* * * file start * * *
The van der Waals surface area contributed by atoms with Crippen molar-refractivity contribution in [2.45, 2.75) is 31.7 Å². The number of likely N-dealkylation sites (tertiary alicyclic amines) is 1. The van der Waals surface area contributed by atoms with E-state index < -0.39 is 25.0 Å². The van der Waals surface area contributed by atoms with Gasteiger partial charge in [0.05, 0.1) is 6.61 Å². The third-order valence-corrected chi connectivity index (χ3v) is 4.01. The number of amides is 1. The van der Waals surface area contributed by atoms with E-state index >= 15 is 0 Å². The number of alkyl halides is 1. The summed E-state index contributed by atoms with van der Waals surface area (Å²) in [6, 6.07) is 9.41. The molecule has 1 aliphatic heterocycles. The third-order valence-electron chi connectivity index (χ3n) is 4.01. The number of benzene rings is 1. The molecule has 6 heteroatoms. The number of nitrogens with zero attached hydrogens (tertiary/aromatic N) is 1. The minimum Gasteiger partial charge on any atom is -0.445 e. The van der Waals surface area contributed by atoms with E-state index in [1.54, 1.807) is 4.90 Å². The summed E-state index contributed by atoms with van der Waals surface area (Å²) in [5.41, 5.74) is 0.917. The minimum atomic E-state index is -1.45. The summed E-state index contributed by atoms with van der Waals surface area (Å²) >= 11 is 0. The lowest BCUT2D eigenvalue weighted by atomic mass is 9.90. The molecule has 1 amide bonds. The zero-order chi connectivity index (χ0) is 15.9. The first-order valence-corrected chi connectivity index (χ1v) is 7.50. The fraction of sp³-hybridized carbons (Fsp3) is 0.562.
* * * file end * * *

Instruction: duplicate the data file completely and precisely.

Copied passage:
The van der Waals surface area contributed by atoms with Crippen molar-refractivity contribution in [2.45, 2.75) is 31.7 Å². The number of likely N-dealkylation sites (tertiary alicyclic amines) is 1. The van der Waals surface area contributed by atoms with E-state index < -0.39 is 25.0 Å². The van der Waals surface area contributed by atoms with Gasteiger partial charge in [0.05, 0.1) is 6.61 Å². The third-order valence-corrected chi connectivity index (χ3v) is 4.01. The number of amides is 1. The van der Waals surface area contributed by atoms with E-state index >= 15 is 0 Å². The number of alkyl halides is 1. The summed E-state index contributed by atoms with van der Waals surface area (Å²) in [6, 6.07) is 9.41. The molecule has 1 aliphatic heterocycles. The third-order valence-electron chi connectivity index (χ3n) is 4.01. The number of benzene rings is 1. The molecule has 6 heteroatoms. The number of nitrogens with zero attached hydrogens (tertiary/aromatic N) is 1. The minimum Gasteiger partial charge on any atom is -0.445 e. The van der Waals surface area contributed by atoms with E-state index in [1.54, 1.807) is 4.90 Å². The summed E-state index contributed by atoms with van der Waals surface area (Å²) in [5.41, 5.74) is 0.917. The minimum atomic E-state index is -1.45. The summed E-state index contributed by atoms with van der Waals surface area (Å²) >= 11 is 0. The lowest BCUT2D eigenvalue weighted by atomic mass is 9.90. The molecule has 1 amide bonds. The zero-order chi connectivity index (χ0) is 15.9. The first-order valence-corrected chi connectivity index (χ1v) is 7.50. The fraction of sp³-hybridized carbons (Fsp3) is 0.562.